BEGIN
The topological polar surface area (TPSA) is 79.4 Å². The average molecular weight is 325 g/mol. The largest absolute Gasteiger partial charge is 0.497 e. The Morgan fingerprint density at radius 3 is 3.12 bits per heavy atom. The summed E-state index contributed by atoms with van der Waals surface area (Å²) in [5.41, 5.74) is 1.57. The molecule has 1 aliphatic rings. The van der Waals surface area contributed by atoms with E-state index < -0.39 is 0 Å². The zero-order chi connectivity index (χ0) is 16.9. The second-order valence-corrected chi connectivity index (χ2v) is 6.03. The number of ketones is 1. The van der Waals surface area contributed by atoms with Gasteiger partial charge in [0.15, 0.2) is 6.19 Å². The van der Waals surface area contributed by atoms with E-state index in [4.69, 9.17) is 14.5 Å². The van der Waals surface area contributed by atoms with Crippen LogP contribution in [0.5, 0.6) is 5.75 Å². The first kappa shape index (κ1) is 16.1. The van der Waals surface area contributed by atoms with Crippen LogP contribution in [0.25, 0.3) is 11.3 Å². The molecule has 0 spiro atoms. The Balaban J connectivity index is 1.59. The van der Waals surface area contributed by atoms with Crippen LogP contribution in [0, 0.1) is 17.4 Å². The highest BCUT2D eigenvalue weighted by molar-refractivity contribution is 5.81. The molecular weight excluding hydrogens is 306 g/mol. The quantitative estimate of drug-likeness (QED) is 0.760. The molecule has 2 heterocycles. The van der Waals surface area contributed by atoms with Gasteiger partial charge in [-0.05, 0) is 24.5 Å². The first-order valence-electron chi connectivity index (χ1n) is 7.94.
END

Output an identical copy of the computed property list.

The topological polar surface area (TPSA) is 79.4 Å². The average molecular weight is 325 g/mol. The largest absolute Gasteiger partial charge is 0.497 e. The Morgan fingerprint density at radius 3 is 3.12 bits per heavy atom. The summed E-state index contributed by atoms with van der Waals surface area (Å²) in [5.41, 5.74) is 1.57. The molecule has 1 aliphatic rings. The van der Waals surface area contributed by atoms with E-state index < -0.39 is 0 Å². The zero-order chi connectivity index (χ0) is 16.9. The second-order valence-corrected chi connectivity index (χ2v) is 6.03. The number of ketones is 1. The van der Waals surface area contributed by atoms with Gasteiger partial charge in [0.15, 0.2) is 6.19 Å². The van der Waals surface area contributed by atoms with E-state index in [4.69, 9.17) is 14.5 Å². The van der Waals surface area contributed by atoms with Crippen LogP contribution in [0.5, 0.6) is 5.75 Å². The first kappa shape index (κ1) is 16.1. The van der Waals surface area contributed by atoms with Crippen LogP contribution in [0.25, 0.3) is 11.3 Å². The molecule has 0 spiro atoms. The Balaban J connectivity index is 1.59. The van der Waals surface area contributed by atoms with Crippen LogP contribution in [0, 0.1) is 17.4 Å². The highest BCUT2D eigenvalue weighted by molar-refractivity contribution is 5.81. The molecular weight excluding hydrogens is 306 g/mol. The quantitative estimate of drug-likeness (QED) is 0.760. The molecule has 2 heterocycles. The van der Waals surface area contributed by atoms with Gasteiger partial charge in [-0.05, 0) is 24.5 Å². The first-order valence-electron chi connectivity index (χ1n) is 7.94.